In the context of the Indo-Pacific, this will be further complicated by the difficulty in untangling governance of military AI from other issues, such as conflicting claims over the South China Sea and tensions related to Taiwan and North Korea. There is a low probability of Indo-Pacific powers making substantive progress on these issues in the short-term, and opportunities for dialogue will wax and wane according to complex political and security calculations states are forced to make continually reassess.

AI on the battlefield and human control

The fact that militaries are pursuing the adoption of AI despite well-established concerns regarding its potential for errors and biased output should come as no surprise. With no international law or arms control regime regulating or prohibiting military AI, states are effectively unrestrained when deploying these technologies, even if they have committed to their responsible use.

Aside from identifying kinetic versus non-kinetic applications, another important distinction when assessing responsible military use of AI is whether its application merely automates a task according to well-defined rules or allows for decisions to be made autonomously. Where AI-based systems can make autonomous decisions, it is crucial to identify the extent of autonomy by gauging the degree of human involvement in the decision-making process.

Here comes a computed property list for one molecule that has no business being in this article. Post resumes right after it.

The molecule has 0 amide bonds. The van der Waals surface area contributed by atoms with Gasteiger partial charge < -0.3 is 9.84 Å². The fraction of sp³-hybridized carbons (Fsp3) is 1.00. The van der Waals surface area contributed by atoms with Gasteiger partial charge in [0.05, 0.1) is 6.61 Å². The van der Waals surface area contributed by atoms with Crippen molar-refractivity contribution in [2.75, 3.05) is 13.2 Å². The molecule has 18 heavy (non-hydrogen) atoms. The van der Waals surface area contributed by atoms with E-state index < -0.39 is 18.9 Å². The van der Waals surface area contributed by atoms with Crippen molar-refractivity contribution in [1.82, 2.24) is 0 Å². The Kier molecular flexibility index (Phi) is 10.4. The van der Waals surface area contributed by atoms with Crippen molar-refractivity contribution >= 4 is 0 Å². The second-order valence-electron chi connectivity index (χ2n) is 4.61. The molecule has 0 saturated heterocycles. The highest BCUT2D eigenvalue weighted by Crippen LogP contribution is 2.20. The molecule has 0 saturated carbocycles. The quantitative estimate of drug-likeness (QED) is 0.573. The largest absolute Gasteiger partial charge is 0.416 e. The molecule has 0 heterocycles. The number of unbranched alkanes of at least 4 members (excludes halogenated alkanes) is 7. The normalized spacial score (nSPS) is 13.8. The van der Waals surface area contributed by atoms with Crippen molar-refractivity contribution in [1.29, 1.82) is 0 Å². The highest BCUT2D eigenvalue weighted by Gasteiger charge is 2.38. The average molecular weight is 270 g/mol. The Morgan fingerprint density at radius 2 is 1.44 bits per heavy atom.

The extent of human control over the decision-making process of autonomous AI-based systems is critical for accountability in responsible military AI, but as the Lavender example demonstrates, without a legally binding arms control regime, it is quite meaningless to develop verification and enforcement mechanisms.

Furthermore, despite a recent uptick in dialogue between states on responsible military AI—for example through platforms such as the Responsible AI in the Military Domain (REAIM) Summit and US-led Political Declaration on Responsible Military Use of Artificial Intelligence and Autonomy—these are still voluntary frameworks geared towards building norms. Indo-Pacific participation in these platforms is still quite uneven—for example, India has not signed the REAIM Call to Action or the US Political Declaration. Participation by ASEAN member states has also been limited with the exception of Singapore.

Arms control for AI